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2009-10-01 RSS_001
Rail Safety and Standards Board


Rail industry safety performance ten years on from Ladbroke Grove

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Rail Safety and Standards Board

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Rail Safety and Standards Board

Rail industry safety performance ten years on from Ladbroke Grove

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01 October 2009
source Rail Safety and Standards Board
type Press release

The rail industry's safety performance has progressively advanced to a point where the likelihood of a passenger being involved in a train accident is now at an historical low. Statistics issued by RSSB firmly establish rail as the safest form of land transport in Britain whilst clearly identifying the remaining risk that needs to be managed. The figures demonstrate that the investment by industry and government in technology, training, research and their ongoing commitment to safety have paid off, and are continuing to pay off.

RSSB's Chief Executive Len Porter said: 'While we remember the events at Ladbroke Grove ten years ago, and their tragic impact on many passengers, rail staff, and their families, it is a pertinent moment to reflect on what has changed since then, and how the industry's safety performance has significantly moved forward.

'Nobody is complacent and the industry knows there are still risks to manage, but it has much greater knowledge and understanding of risk, increasingly smart technology and hardware, and the tools to monitor, research, analyse and manage those risks.'

Passenger safety - the risk to passengers from train accidents has reduced by more than 80% - from an estimated 2.45 fatalities per 10 billion passenger kilometres in 2000 to 0.45 fatalities per 10 billion passenger kilometres in 2008 (see editors' note 4). During the same period, passenger traffic has increased by about 25%. The risk from signals passed at danger (SPADs) has reduced by more than 85% since 2001. In the last four years there has been one train accident in which one passenger lost their life (the derailment at Grayrigg in February 2007).

The headline changes that have contributed to improved safety are:

Improvements in rolling stock with superior crashworthiness which offer better protection to passengers in the rare event of an accident.

Installation of the Train Protection and Warning System (TPWS) alongside other initiatives such as improved training and competence management, monitoring, and better briefing support for drivers. This has meant that there are fewer trains passing red signals, and that there is far less potential for serious consequences - altogether a more than 85 per cent reduction in SPAD risk, and there have been no fatalities arising from a SPAD incident since Ladbroke Grove 10 years ago.

More comprehensive knowledge and understanding of the human factors involved in train driving, signalling, and safety critical communication have been gained.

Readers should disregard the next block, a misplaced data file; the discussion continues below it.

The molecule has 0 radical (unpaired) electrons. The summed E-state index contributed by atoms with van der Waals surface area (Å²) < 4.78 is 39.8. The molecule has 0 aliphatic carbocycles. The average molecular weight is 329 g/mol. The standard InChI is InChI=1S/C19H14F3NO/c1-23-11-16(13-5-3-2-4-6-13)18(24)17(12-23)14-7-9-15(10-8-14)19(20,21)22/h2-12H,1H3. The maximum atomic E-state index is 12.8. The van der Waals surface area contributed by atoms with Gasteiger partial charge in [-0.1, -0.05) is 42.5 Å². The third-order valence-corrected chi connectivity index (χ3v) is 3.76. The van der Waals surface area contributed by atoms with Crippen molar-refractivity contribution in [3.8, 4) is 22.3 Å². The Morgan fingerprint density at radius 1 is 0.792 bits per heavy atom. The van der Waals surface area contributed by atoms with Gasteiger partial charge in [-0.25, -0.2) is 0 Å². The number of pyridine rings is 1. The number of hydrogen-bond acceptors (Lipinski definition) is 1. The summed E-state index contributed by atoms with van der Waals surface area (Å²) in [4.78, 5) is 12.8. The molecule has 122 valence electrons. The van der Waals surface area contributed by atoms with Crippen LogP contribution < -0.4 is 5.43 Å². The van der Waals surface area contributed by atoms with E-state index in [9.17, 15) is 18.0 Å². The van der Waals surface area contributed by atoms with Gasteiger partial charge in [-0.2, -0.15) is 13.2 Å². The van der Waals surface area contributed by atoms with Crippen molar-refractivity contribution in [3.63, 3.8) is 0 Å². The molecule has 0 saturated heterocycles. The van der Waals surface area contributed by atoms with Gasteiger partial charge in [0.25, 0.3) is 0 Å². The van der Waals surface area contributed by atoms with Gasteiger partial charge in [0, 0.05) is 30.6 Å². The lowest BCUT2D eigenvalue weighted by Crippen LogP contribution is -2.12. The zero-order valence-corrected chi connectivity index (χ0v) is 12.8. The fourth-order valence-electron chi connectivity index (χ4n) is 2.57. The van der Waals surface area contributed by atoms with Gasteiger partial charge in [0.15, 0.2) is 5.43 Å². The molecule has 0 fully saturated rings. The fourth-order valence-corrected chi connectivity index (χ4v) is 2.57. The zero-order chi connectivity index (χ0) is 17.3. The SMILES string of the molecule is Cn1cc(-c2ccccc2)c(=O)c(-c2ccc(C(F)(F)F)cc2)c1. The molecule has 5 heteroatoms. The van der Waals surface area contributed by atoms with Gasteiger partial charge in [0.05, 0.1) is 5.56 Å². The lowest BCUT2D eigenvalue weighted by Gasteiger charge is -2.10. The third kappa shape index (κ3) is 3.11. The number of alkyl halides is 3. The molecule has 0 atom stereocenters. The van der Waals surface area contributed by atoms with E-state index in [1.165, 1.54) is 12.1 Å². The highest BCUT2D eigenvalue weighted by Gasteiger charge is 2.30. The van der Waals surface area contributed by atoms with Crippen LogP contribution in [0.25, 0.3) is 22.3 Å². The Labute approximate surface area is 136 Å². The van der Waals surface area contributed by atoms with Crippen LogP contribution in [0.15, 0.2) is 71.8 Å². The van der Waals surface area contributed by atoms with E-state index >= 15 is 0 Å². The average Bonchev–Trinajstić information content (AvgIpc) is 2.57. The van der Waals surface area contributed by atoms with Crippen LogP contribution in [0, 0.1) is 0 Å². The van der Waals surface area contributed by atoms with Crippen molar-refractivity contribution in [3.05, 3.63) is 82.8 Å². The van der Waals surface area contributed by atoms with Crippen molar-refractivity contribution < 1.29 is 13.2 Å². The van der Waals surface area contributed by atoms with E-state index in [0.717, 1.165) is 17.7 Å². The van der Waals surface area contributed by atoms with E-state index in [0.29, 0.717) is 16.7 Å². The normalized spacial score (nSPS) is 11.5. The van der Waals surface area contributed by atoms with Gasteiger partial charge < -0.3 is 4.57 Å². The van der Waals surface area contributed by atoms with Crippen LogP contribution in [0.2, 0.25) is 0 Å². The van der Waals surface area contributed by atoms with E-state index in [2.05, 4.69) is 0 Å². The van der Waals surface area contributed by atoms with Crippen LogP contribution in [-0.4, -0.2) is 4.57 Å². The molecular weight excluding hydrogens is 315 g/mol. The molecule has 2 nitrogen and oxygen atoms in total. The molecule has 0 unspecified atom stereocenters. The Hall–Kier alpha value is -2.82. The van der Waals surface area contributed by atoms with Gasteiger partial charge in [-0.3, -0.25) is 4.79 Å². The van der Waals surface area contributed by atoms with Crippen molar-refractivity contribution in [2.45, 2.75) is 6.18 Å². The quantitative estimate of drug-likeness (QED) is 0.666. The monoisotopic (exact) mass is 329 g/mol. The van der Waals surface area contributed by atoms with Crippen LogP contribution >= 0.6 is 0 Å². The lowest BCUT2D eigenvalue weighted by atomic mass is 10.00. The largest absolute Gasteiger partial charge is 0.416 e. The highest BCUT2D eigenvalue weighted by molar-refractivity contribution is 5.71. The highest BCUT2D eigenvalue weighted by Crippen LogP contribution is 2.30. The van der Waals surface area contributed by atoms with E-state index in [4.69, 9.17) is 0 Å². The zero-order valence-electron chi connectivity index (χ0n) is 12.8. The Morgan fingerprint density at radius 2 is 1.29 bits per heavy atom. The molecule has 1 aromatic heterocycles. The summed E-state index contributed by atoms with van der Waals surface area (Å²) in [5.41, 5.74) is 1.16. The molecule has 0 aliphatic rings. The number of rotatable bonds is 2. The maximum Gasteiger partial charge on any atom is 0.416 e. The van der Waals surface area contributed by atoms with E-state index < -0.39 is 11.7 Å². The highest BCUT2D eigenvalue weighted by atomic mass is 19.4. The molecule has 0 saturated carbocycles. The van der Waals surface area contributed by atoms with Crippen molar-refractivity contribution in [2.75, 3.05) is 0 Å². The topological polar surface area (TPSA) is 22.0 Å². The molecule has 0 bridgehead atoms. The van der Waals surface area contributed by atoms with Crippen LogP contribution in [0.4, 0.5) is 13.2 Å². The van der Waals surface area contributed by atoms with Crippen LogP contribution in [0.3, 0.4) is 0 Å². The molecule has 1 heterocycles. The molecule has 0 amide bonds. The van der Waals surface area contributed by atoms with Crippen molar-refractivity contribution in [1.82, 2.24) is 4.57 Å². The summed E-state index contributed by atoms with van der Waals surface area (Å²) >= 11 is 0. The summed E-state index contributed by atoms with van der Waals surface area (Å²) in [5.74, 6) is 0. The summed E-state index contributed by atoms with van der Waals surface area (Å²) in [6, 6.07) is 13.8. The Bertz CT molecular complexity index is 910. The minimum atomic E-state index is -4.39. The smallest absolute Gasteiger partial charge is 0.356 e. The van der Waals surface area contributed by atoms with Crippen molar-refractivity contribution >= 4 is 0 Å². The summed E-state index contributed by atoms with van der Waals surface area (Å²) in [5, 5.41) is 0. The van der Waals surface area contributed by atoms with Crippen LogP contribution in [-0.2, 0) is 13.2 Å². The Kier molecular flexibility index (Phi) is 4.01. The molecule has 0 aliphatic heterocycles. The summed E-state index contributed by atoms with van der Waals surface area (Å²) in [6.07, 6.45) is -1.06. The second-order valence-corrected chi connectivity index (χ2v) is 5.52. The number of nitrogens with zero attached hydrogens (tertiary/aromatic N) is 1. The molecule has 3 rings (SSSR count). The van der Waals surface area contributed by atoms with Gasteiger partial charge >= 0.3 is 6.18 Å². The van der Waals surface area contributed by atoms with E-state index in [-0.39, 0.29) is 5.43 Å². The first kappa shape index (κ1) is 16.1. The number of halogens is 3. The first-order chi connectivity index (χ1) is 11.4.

Modern safety management systems (SMS) introduced across the industry supported by an industry safety risk model and information management system. SMSs include a duty on companies to cooperate on safety.

RSSB's Director of Policy, Research and Risk, Anson Jack said: 'The last ten years have seen greater recognition and appreciation by the industry of a systems-approach to the railway. While RSSB provides the industry with data, risk modelling, analysis and research to support safe decisions, the real improvements have come through the commitment of individual companies to safety, combined with sustained investment in modern equipment and infrastructure made possible through the long term funding from government.'
A report summarising improvements in passenger and staff safety in train accidents will be published by RSSB during October (see editors' notes).


For further information, please contact the RSSB press office, on 020 3142 5331/ 5332 or email or visit the website on

Editors’ Notes
1. The Ladbroke Grove rail crash happened at 08:11 hrs, 5 October 1999 and involved a collision between a Thames ‘Turbo’ train and a Great Western high speed train. 29 passengers and both the train drivers lost their lives. The government set up three inquiries into; the accident, train protection systems, and the arrangements for safety regulation.
2. The last decade has seen many changes in the structure and framework for safety in the railways. Ownership and responsibility for the national railway infrastructure transferred from Railtrack to Network Rail in 2002. An independent Rail Accident Investigation Branch was established by the Railways and Transport Safety Act 2003, and its role defined by the Railways (Accident Investigation and Reporting) Regulations in 2005. The European Railway Agency was also created in 2005. The role of safety regulator was transferred from the Health and Safety Executive (HSE) to the Office of Rail Regulation (ORR) in 2006. RSSB was established in 2003.
3. RSSB builds industry-wide consensus and facilitates the resolution of difficult cross-industry issues. It provides knowledge, analysis, a substantial level of technical expertise and powerful information and risk management tools. This delivers a unique mix to the industry across a whole range of subject areas – with the aim of: - Where reasonably practicable, continuously improving the level of safety in the rail industry - Driving out unnecessary cost - Improving business performance